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Derailment devastates Quebec town near Maine

5 dead, dozens missing

Brake failure was cited by a Montreal, Maine, & Atlantic Railway official as a possible cause of the derailment Saturday.

Paul Chiasson/The Canadian Press

Brake failure was cited by a Montreal, Maine, & Atlantic Railway official as a possible cause of the derailment Saturday.

LAC-MEGANTIC, Quebec — As firefighters doused still-burning railway cars filled with oil, more bodies were recovered Sunday in this devastated town about 10 miles from the Maine border, raising the death toll to five after a runaway train derailed, igniting explosions and fires that destroyed the downtown district. With dozens of people reported missing, authorities feared they could find more bodies once they reached the hardest-hit areas.

Quebec provincial police Lieutenant Michel Brunet said Sunday that about 40 people have been reported missing, but cautioned that the number could fluctuate.

People wept Sunday near a school that was sheltering those who were forced to leave homes in Lac-Megantic.

MATHIEU BELANGER/Reuters

People wept Sunday near a school that was sheltering those who were forced to leave homes in Lac-Megantic.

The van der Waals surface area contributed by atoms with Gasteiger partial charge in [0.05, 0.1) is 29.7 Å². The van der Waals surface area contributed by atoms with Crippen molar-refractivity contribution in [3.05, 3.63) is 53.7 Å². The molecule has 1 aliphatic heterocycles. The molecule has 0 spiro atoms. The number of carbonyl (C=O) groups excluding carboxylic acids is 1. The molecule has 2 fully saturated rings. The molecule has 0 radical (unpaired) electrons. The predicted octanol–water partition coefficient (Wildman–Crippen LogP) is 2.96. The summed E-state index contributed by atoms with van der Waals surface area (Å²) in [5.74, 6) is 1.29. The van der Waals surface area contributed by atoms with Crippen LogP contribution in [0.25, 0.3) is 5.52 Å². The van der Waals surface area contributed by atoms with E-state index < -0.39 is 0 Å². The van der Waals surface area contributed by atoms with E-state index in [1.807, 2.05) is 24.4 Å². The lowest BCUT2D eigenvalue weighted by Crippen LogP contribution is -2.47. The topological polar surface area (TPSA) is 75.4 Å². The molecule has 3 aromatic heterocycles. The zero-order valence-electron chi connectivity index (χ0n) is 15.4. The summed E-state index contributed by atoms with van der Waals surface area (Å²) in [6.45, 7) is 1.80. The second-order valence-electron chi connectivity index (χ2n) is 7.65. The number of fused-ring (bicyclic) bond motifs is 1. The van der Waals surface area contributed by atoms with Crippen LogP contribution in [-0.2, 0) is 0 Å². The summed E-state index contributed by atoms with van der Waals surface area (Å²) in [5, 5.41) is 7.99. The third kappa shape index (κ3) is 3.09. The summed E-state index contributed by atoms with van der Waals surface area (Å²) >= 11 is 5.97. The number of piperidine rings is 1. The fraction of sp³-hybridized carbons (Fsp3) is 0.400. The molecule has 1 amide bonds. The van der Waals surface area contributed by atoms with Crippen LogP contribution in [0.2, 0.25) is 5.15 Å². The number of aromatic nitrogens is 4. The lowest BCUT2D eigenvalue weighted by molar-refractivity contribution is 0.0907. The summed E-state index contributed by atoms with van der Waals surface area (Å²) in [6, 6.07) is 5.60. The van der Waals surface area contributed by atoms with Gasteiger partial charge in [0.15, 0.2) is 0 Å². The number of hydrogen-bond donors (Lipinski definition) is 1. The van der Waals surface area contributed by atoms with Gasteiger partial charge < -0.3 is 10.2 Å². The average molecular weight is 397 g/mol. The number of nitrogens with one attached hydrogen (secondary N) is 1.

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‘‘We met many people who had reported family members missing. Right now I can tell you about 40,’’ Brunet said.

Brunet confirmed two more deaths early Sunday afternoon after confirming two people were found dead overnight. One death was confirmed Saturday.

All but one of the 73 cars were filled with oil, which was being transported from North Dakota’s Bakken oil region to a refinery in Saint John, New Brunswick.

The eruptions early Saturday morning sent residents of Lac-Megantic scrambling through the streets under the intense heat of towering fireballs and a red glow that illuminated the night sky.

Local Fire Chief Denis Lauzon likened the charred scene to ‘‘a war zone.’’

The search for victims in the charred debris was hampered because two tanker cars were still burning Sunday morning, sparking fears of more potentially fatal blasts.

Joe McGonigle, the vice president of marketing for the Montreal, Maine & Atlantic Railway, said the company believes the brakes were the cause. He said the company, the railway’s operator, has been in touch with Canada’s Transportation Safety Board.

Edward Burkhardt, the president and chief executive of Rail World Inc., the parent company of Montreal, Maine & Atlantic Railway, said the train had been parked uphill of Lac-Megantic because the engineer had finished his run. The tanker cars sped downhill nearly 7 miles into the town before derailing.

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